Anssi Vanjoki, EVP of multimedia at Nokia, unveiled the handset manufacturer’s gorgeous N810 handset at the recent Web 2.0 Summit in San Francisco. I got a chance to play with it shortly afterwards, and I can tell you that it lives up to much of its promise.
But what struck me during Vanjoki’s presentation was the realization that the N810 was the third of five in this product line that Nokia is in the process of releasing over several years. The first, the Nokia 770 Internet Tablet, was launched in May of 2005. It was targeted at “named super geeks;” the company’s goal was to sell a mere two thousand of them to specific users. The sequel, the N800, was launched in January of this year and was targeted at a somewhat broader geek segment — “prosumers” who are early adopters.
According to Tom Dunmore of Stuff.tv, around 300,000 of the earlier models were sold (surpassing the company’s projections.) But to hear Vanjoki tell it, selling units wasn’t the point.
North American product releases tend to be driven by competitive urgency — ship now, lest someone else scoop us with theirs. But Nokia’s N810 launch is one step in a longer plan. My impression of Vanjoki’s presentation was that this long view is at the core of Nokia’s strategy. And it’s driven by two key assumptions: That the handset will be the world’s Internet platform, and that it will be open.
In North America, we tend to have a distorted view of connectivity. We associate Internet access with desktops. We each (most of us, anyway) have one cell phone, locked to a carrier.
Not so in the rest of the world. Infonetics estimates that 47 percent of all mobile subscribers come from the Asia Pacific region, 36 percent from Europe, the Middle East and Africa, and only 9 percent from North America. Nokia alone will ship 400 million handsets this year, and most of those devices can surf the web. Geography, power consumption, and lack of wired infrastructure mean that much of the planet will see its first web page on a portable handset. Not only will Internet handsets be everywhere, they’ll be open.
Any discussion of Internet handsets must include Apple’s (AAPL) equally stunning iPhone. Apple has launched a “features” phone rather than an Internet client platform. The iPhone’s menu is reminiscent of the old Compuserve dashboard, which let subscribers choose a carefully limited number of applications. Only Compuserve could dictate what applications a user could run, which gave it fast growth and good control early on.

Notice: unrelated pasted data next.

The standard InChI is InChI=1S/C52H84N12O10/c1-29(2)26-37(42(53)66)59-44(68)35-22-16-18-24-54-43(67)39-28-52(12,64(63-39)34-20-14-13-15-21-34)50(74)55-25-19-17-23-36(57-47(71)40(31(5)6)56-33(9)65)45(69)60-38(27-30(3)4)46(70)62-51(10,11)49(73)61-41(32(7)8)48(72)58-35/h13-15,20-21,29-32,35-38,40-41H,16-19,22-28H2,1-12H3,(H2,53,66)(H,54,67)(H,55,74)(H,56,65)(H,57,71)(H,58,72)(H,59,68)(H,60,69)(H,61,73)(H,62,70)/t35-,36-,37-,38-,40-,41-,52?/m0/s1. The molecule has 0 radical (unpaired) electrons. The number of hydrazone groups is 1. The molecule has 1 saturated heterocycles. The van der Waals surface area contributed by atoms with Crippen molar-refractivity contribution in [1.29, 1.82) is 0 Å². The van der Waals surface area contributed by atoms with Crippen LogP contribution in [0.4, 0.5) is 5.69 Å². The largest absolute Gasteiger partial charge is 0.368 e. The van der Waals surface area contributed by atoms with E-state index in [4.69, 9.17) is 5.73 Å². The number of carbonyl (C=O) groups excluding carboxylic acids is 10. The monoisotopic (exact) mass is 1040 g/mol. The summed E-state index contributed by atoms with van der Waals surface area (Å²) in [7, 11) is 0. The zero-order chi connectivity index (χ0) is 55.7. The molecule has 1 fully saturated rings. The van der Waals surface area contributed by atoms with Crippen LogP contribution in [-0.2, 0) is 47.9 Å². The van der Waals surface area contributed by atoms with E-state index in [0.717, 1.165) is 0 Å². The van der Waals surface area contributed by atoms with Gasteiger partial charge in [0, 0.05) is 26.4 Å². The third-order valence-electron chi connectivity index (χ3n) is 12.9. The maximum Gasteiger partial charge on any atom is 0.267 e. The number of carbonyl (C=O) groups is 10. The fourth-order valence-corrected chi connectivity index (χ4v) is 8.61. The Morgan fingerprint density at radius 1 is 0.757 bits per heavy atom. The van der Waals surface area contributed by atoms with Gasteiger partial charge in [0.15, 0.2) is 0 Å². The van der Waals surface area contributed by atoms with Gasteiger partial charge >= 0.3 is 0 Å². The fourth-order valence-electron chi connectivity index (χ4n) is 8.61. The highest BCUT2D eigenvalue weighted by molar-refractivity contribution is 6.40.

To be sure, both the iPhone and the N810 are phenomenal pieces of engineering. But Apple is actively trying to restrict what runs on the application in an arms race of unlocking, software updates, and bricking. This has forced many firms (Skype, Webot) to get “applications” on the iPhone through the Safari browser.
Contrast this war with Nokia’s handset, which is based on Linux. Nokia is building a platform that can run arbitrary software. It’ll be messy, and will go through several iterations. But in the end, we know how this story plays out: iPhone is Compuserve; Nokia is the Internet. (Google’s (GOOG) much-speculated mobile device is also rumored to run a pared-down Linux.)
Other companies have proven that this long view rewards the patient. Adobe’s (ADBE) Bruce Chizen, commended for the company’s excellent software quality, says he won’t release software until it’s ready. Games developer Blizzard has delivered installments of its Warcraft and Starcraft franchises years later than originally planned, as has Valve for its Half-Life series.
But Nokia’s view is even longer. It has spent huge amounts of money developing these handsets, and it may take years for them to make that back. But they don’t expect a short win — and the long-term rewards of openness and mobility will make it worth the wait.